Rotisserie Turkey

"To properly grill a turkey using a rotisserie the unit must be positioned so the heat source is never directly under the bird. The indirect heat will allow the interior portions of the meat to cook thoroughly before the exterior becomes overdone. Preheating must be done before rotisserie grilling your turkey. A 12 to 14 pound bird is the maximum weight that can be accommodated on a standard rotisserie unit. The turkey must be attached securely to the spit assembly making sure it does not slip on the spit as the rotisserie rotates. The turkey must be trussed properly so the wing and legs don't get caught as it turns. The turkey must be balanced on the rotisserie unit for if not it will not turn and burn out the motor. A turkey intended for rotisserie grilling can not be bread stuffed. The slower cooking time may not kill harmful bacteria as rapidly as with oven roasting. Check for doneness with a meat thermometer before removing the turkey from the heat source."
photo by Canoe98 photo by Canoe98
photo by Canoe98
photo by Rita1652 photo by Rita1652
photo by Rita1652 photo by Rita1652
Ready In:
3hrs 30mins




  • Mix together seasonings and rub inside and on the surface of cleaned and dried turkey. Can be done the night before to let the seasoning permeate the meat.
  • Stuff turkey with the apple and onion and place securely on rotisserie skewer.
  • Slide one pair of prongs onto the spit and then push the spit and prongs into the turkey. Slide the other set of prongs on the opposite side of the spit and insert the prongs into the turkey.
  • Tighten the wing nuts to keep the turkey firmly in place on the spit.
  • Now truss the turkey. Tie the ends of the legs together with string.
  • Tie a string close around the turkey at the meaty part of the legs to keep them close to the body.
  • Again tie a string around the wings and breast section of the bird to prevent them from flopping about as the rotisserie rotates.
  • Preheat the grill by setting all of the burners on high for a few minutes.
  • The spit is then attached to the brackets of the rotisserie assembly. One end of the spit slides into the motor unit.
  • Start the motor and observe the rotation to ensure that the spit is balanced and there are no obstructions.
  • Place the drip pan under the turkey a size larger then the turkey to prevent flare ups.
  • Place liquids in drip pan.
  • The lid of the grill should be lowered and remain closed to ensure even roasting. But do check quickly that it is rotating. Adjust if needed. About 10 to 15 minutes cooking time per pound, which means that a 14 pound turkey may require 2 to 4 hours on the rotisserie.
  • DON`T rely on time estimates to determine proper doneness. Always use a meat thermometer to be sure it is done.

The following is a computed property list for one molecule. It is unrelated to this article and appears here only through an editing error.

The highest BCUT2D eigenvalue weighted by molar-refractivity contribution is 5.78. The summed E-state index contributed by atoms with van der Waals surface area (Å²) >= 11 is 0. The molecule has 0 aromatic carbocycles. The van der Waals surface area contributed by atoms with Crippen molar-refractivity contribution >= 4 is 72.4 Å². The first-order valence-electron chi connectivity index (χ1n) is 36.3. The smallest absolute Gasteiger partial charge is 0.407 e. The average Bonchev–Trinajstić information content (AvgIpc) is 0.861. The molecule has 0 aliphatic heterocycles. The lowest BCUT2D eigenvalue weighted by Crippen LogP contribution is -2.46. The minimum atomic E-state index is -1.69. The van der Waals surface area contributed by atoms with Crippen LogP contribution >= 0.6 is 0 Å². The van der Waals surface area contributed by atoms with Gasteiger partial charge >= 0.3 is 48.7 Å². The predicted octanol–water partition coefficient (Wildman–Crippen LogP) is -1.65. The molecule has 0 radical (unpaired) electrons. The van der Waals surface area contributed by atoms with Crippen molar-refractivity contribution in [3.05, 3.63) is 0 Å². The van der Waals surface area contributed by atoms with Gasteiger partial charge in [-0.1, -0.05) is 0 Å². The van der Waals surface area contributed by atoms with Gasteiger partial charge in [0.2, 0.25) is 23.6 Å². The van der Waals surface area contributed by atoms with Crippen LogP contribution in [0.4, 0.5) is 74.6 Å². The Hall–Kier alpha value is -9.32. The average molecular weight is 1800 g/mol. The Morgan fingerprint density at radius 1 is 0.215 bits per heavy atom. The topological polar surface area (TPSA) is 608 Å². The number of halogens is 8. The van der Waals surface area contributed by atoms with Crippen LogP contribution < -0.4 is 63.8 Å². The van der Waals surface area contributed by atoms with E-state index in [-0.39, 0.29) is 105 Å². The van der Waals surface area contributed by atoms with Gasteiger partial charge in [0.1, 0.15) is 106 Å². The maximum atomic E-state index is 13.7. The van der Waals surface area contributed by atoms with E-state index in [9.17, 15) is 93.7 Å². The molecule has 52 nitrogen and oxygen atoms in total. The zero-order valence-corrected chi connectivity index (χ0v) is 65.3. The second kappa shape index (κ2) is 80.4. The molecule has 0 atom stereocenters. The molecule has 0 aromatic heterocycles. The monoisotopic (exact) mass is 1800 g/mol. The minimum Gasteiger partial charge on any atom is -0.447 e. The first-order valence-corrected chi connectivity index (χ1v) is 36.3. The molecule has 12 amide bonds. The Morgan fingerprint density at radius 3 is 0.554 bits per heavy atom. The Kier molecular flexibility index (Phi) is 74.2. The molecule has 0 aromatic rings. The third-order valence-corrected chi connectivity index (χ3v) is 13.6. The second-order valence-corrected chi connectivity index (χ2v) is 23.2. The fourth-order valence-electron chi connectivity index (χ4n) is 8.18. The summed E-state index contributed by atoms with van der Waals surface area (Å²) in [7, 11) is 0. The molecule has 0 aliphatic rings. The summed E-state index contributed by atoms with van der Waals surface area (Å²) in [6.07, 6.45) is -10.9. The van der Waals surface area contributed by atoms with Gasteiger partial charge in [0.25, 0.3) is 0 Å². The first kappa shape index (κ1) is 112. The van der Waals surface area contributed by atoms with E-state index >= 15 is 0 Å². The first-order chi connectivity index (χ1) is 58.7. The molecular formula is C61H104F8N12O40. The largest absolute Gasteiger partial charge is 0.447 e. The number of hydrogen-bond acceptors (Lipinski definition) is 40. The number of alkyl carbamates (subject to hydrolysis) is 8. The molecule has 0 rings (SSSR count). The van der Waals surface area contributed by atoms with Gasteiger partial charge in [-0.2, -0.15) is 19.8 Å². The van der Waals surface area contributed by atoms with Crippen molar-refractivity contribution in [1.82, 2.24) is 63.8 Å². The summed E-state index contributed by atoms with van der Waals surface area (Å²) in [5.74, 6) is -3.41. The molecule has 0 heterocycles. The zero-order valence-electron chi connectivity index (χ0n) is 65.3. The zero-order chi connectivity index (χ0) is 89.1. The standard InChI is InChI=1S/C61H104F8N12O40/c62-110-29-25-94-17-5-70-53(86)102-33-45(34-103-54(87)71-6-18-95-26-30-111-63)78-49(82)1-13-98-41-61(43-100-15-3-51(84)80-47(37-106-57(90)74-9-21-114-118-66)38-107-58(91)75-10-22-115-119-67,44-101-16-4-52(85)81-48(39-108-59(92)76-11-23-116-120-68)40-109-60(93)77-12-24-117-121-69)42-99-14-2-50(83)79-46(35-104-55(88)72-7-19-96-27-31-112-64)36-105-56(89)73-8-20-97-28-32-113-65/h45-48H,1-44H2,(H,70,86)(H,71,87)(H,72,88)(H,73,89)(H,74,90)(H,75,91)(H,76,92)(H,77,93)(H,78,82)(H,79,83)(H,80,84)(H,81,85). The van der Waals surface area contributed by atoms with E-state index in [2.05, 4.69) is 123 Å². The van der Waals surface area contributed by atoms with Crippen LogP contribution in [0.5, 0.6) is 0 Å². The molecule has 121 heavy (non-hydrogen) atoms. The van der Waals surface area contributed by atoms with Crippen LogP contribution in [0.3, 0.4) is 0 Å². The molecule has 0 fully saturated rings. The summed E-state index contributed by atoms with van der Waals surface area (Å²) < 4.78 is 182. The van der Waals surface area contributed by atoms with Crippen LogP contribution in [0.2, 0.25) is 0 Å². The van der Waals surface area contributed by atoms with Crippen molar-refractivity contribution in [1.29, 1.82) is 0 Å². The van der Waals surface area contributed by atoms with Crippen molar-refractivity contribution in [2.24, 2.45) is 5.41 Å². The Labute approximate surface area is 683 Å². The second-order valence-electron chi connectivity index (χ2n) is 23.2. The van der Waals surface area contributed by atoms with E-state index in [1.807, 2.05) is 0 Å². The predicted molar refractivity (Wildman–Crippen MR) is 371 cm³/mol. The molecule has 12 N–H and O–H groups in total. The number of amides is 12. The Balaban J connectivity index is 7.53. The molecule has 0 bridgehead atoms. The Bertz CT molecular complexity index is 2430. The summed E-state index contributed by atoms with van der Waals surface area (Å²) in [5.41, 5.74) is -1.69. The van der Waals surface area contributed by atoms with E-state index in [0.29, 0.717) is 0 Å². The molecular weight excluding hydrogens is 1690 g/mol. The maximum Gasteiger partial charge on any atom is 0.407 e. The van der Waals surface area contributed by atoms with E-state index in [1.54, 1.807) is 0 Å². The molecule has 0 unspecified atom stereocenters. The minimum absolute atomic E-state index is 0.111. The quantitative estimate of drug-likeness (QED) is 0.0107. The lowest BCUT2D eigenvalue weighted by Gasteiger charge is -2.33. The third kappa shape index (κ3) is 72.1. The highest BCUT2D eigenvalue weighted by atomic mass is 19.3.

• The internal temperature of the turkey for the breast meat must reach an internal temperature of 170ºF and the thigh meat must reach an internal temperature of 180ºF.
  • Carefully remove the spit from the grill with oven mitts. Remove the spit from the turkey. Cover the turkey with foil and allow it to rest for a few minutes before carving.

Questions & Replies

default avatar
  1. berni dooley
    Does the turkey need to be brined first?


  1. marydaddy
    DH has made this many times.Such a delicious change from oven roasted. I use Greek seasoning, and rub olive oil generously on skin, do not stuff with anything, It can be a little dry, but usually so tender with great flavor. Very very important to balance the bird. Nice to free up the oven for other side dishes!
  2. Donna
    Thank you for the great instructions on a rotisserie cooked turkey - we recently purchased a new BBQ (a Napoleon Prestige Pro 500 with infrared rear burner) and it does a fantastic job with a turkey. I cooked a 15 lb turkey this way for Easter and as Rita suggests, up to 14 pounds is probably the max. My BBQ could handle it as it's new but we could see it was sagging a bit in the middle and no doubt hard on the motor. However, after approx 2 1/2 hrs, the bird looked beautiful; we let it rest for 1/2 hr or so. It was delicious - moist and just how we love our turkey. I am delighted that my oven is now free for the rest of the food - roasted vegetables, potato casserole, etc. and best of all, my husband has total responsibility of the turkey which makes the rest of it so much easier for me.
  3. John T.
    If you set out to do this, be sure you have a backup contingency plan. I am no stranger to rotisserie cooking, having had a fairly standard rotisserie setup for years. I have a 12 lb turkey to cook for Thanksgiving (today). I could NOT get the turkey to stop flopping around no matter how many times I adjusted the spit and the strings. So, after about 30 minutes, with the motor on the spit groaning and straining, I gave up and stuck it in a 325 oven.
  4. Terija
    Excellent, Juicy, Moist! Only issue: my 9 1/2 lb turkey took 4 hours to cook, at 15 minutes per pound I and guest expected turkey in 2 1/2 hours.
  5. gpd329
    I have upgraded to a heavier rod and a stronger motor. I now only use the infrared back burner on turkeys, pork shoulders, etc. A drip pan then fits in easy, there are never flareups, and have never had a mishap. Sometimes I use the smoker box and sometimes not. It is good both ways. I have even done brisket the same way. I start with a light oil brush but little else as I(and many guests) seem to enjoy the flavor of turkey without the enhancements Happy Cooking



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